Advanced Search
MyIDEAS: Login

Minimum wages, labor market institutions, and youth employment: a cross-national analysis

Contents:

Author Info

  • David Naumark & William Wascher

Abstract

We estimate the employment effects of changes in national minimum wages using a pooled cross-section time-series data set comprising 17 OECD countries for the period 1975-2000, focusing on the impact of cross-country differences in minimum wage systems and in other labor market institutions and policies that may either offset or amplify the effects of minimum wages. The average minimum wage effects we estimate using this sample are consistent with the view that minimum wages cause employment losses among youths. However, the evidence also suggests that the employment effects of minimum wages vary considerably across countries. In particular, disemployment effects of minimum wages appear to be smaller in countries that have subminimum wage provisions for youths. Regarding other labor market policies and institutions, we find that more restrictive labor standards and higher union coverage strengthen the disemployment effects of minimum wages, while employment protection laws and active labor market policies designed to bring unemployed individuals into the work force help to offset these effects. Overall, the disemployment effects of minimum wages are strongest in the countries with the least regulated labor markets.

Download Info

If you experience problems downloading a file, check if you have the proper application to view it first. In case of further problems read the IDEAS help page. Note that these files are not on the IDEAS site. Please be patient as the files may be large.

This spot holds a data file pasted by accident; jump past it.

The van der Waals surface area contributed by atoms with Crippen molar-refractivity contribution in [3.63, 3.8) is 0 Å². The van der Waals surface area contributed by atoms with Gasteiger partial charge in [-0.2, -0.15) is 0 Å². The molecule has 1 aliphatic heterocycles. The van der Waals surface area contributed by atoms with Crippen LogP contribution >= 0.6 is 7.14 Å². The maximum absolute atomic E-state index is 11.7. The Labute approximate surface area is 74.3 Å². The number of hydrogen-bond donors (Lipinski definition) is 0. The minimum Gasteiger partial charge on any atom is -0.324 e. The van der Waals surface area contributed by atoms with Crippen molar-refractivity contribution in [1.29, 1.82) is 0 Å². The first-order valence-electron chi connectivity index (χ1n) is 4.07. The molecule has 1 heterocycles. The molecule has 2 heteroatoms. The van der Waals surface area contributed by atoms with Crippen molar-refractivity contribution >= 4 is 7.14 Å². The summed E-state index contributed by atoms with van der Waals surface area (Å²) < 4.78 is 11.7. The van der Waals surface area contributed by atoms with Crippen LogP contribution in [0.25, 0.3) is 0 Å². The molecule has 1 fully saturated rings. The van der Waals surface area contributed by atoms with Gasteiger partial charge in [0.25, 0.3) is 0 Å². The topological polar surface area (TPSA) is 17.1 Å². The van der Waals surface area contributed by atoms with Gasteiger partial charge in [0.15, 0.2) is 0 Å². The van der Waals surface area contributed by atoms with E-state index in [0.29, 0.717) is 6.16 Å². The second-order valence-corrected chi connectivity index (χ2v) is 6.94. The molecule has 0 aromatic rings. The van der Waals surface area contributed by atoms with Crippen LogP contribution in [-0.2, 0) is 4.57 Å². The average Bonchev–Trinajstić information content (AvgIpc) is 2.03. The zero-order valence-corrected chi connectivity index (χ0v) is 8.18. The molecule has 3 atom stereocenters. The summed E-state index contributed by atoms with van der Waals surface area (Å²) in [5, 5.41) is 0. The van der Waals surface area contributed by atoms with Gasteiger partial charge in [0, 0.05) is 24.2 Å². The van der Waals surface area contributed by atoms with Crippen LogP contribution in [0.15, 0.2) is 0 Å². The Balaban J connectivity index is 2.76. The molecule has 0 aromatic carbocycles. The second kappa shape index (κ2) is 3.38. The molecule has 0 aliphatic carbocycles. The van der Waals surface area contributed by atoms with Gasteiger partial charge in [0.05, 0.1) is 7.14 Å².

File URL: http://www.federalreserve.gov/pubs/feds/2003/200323/200323abs.html
Download Restriction: no

File URL: http://www.federalreserve.gov/pubs/feds/2003/200323/200323pap.pdf4
Download Restriction: no

Bibliographic Info

Paper provided by Board of Governors of the Federal Reserve System (U.S.) in its series Finance and Economics Discussion Series with number 2003-23.

as in new window
Length:
Date of creation: 2003
Date of revision:
Handle: RePEc:fip:fedgfe:2003-23

Contact details of provider:
Postal: 20th Street and Constitution Avenue, NW, Washington, DC 20551
Web page: http://www.federalreserve.gov/
More information through EDIRC

Order Information:
Web: http://www.federalreserve.gov/pubs/feds/fedsorder.html

Related research

Keywords: Minimum wage ; Labor market ; Employment (Economic theory);

Other versions of this item:

References

No references listed on IDEAS
You can help add them by filling out this form.

Citations

Citations are extracted by the CitEc Project, subscribe to its RSS feed for this item.
as in new window

Cited by:
  1. Dolado, Juan J. & Jansen, Marcel & Jimeno, Juan Francisco, 2005. "Dual Employment Protection Legislation: A Framework for Analysis," CEPR Discussion Papers 5033, C.E.P.R. Discussion Papers.
  2. David Neumark & William Wascher, 2004. "The Influence of Labour Market Institutions on the Disemployment Effects of the Minimum Wage," CESifo DICE Report, Ifo Institute for Economic Research at the University of Munich, vol. 2(2), pages 40-47, 07.
  3. Mauricio Larraín & Joaquín Poblete, 2004. "Age-Differentiated Minimum Wages in a Dual Labor Market Model," Working Papers Central Bank of Chile 268, Central Bank of Chile.
  4. Boockmann, Bernhard, 2010. "The Combined Employment Effects of Minimum Wages and Labor Market Regulation: A Meta-Analysis," IZA Discussion Papers 4983, Institute for the Study of Labor (IZA).
  5. Alok Kumar, 2008. "Capital Tax, Minimum Wage, and Labor Market Outcomes," Review of Economic Dynamics, Elsevier for the Society for Economic Dynamics, vol. 11(1), pages 133-154, January.